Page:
[Aside: We called almost everything Mike-Boats (from Mobile-Riverine), including what the Navy called PBRs (Patrol Boat, Riverine) or PCRs (yadda Craft yadda); what the Navy originally called Mike-Boats couldn’t even fit in a canal. Adding to the merriment, there were smaller craft the Navy also called Mike Boats, and (naturally) they also called Monitors Mike Boats. But as far as we were concerned, if it was one of ours and in a canal and wasn’t a hovercraft, it was a Mike Boat and a PBR was warm beer in a rusty can. We were a bit more precise when referring to the floating POL points...]

V29: He reported having wounded and taking heavy fire from both sides of a narrow, heavily wooded canal. I could hear the fire over the radio and the quiet desperation in his voice. As we had an uneventful night, we had a full ammo load, so I decided to see what help we could provide. I made for the coordinates he gave me and had no trouble finding him. The boat was dead in the water and smoking. They were in a fight for their lives for sure.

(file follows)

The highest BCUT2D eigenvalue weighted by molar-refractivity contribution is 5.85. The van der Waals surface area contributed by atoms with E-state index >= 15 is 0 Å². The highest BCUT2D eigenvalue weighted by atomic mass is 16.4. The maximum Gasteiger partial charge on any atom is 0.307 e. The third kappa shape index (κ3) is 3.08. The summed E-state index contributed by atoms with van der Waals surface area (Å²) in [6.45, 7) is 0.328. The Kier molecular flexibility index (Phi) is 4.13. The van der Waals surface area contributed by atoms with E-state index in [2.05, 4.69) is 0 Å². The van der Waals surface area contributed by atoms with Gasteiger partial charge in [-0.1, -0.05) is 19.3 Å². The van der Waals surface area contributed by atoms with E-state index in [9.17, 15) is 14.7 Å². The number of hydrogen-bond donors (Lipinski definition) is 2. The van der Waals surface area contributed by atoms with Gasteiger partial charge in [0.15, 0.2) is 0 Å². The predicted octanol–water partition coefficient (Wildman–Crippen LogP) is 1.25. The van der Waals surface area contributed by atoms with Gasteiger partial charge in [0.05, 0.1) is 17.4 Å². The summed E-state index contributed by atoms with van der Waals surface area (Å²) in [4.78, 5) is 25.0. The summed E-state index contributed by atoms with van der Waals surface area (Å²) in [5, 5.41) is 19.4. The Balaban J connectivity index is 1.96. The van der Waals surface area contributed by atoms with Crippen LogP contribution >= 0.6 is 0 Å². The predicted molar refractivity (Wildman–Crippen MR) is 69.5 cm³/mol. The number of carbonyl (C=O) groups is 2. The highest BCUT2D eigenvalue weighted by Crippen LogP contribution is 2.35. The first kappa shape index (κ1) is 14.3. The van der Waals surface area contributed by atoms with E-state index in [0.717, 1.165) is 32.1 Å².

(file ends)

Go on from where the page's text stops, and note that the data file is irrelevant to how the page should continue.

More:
V15: I was still a good five miles away when I spotted Two-Niner making an orbit around some smoke and figured I’d stay high and play top cover while he did whatever he was planning to do. I wasn’t worried about him biting off more than he could chew, because whatever a NightHawk Huey bit got royally chewed in the process. And I had no desire to collect a .50 cal ricochet, either, so I climbed to 2,000 feet and started a wide right orbit.